GMO bans and labels

It appears that voters in Jackson county Oregon have passed a ballot measure that would ban GMOs in the county.  

Much of the discussion by supporters of the ban leading up to the vote focused on GMOs "contaminating" organic crops.  But, that really doesn't make any sense because organic is a labeling scheme based on process not outcomes.  Just because an organic-labeled food was found to have synthetic pesticide residue or (heaven forbid!) trace elements of GMOs, that doesn't make it non-organic as long as the producers followed organic rules and procedures.  

I suspect the outcome will embolden supporters of mandatory GMO labeling laws and will speed the efforts of GMO advocates seeking some kind of over-riding national labeling law (which is unlikely to require mandatory GMO labels).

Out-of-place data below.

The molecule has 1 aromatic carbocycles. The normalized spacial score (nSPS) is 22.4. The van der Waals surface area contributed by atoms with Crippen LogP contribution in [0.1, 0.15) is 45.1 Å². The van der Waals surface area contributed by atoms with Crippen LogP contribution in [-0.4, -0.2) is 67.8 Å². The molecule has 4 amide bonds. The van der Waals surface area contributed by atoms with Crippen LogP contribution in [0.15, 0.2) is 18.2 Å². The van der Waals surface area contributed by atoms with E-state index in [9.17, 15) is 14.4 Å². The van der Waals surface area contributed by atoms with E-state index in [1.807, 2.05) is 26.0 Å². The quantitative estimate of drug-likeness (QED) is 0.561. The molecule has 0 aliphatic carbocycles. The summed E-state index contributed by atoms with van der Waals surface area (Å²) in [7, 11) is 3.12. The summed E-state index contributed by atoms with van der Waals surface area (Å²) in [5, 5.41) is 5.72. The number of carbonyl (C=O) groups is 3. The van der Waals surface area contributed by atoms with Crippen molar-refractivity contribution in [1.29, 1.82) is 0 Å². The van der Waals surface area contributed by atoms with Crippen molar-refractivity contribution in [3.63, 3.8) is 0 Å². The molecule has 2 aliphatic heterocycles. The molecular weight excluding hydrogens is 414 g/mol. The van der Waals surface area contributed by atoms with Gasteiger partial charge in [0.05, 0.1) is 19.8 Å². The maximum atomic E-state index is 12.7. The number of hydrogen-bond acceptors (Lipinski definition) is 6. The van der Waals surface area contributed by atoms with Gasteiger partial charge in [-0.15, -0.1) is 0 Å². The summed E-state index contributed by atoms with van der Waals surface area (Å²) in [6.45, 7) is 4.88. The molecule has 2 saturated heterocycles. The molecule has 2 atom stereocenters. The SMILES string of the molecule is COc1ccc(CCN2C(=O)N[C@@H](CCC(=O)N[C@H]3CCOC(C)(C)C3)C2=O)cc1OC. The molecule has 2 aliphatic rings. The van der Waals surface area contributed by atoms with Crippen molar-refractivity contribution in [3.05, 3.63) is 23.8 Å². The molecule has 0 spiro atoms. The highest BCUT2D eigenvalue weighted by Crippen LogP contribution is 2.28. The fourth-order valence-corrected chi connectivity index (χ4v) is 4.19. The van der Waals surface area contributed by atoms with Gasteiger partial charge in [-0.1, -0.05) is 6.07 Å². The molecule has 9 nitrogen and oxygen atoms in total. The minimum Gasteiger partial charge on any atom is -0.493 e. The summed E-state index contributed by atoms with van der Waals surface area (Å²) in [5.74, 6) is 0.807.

At the same time, there seems to be growing acceptance and acknowledgements of the benefits and safety of biotechnology by the mainstream media and by prominent food writers.  Mark Bittman's recent writing is one prominent example.    

In that vein, I noticed this recent piece in Slate by the food writer and historian, James McWilliams on GMO labels.  You'll see a quote from me about some of the pseudo science that's sometimes used to promote such labels, but McWilliams mainly focuses on the potential costs of such labels:

It’s certainly possible that food will be reorganized into three general tiers—GMO, non-GMO, and organic—with non-GMO food moving toward the more expensive organic option while GMOs, which will be seen as less desirable, drop in price.

However it happens, a cost-free label is a happy thought. But until the label becomes the law, and until consumers are set free to cast their votes in the aisles of the marketplace, we’ll have little more to go on than tea leaves. And until they are genetically modified to be more accurate, I’d prepare to pay more for food.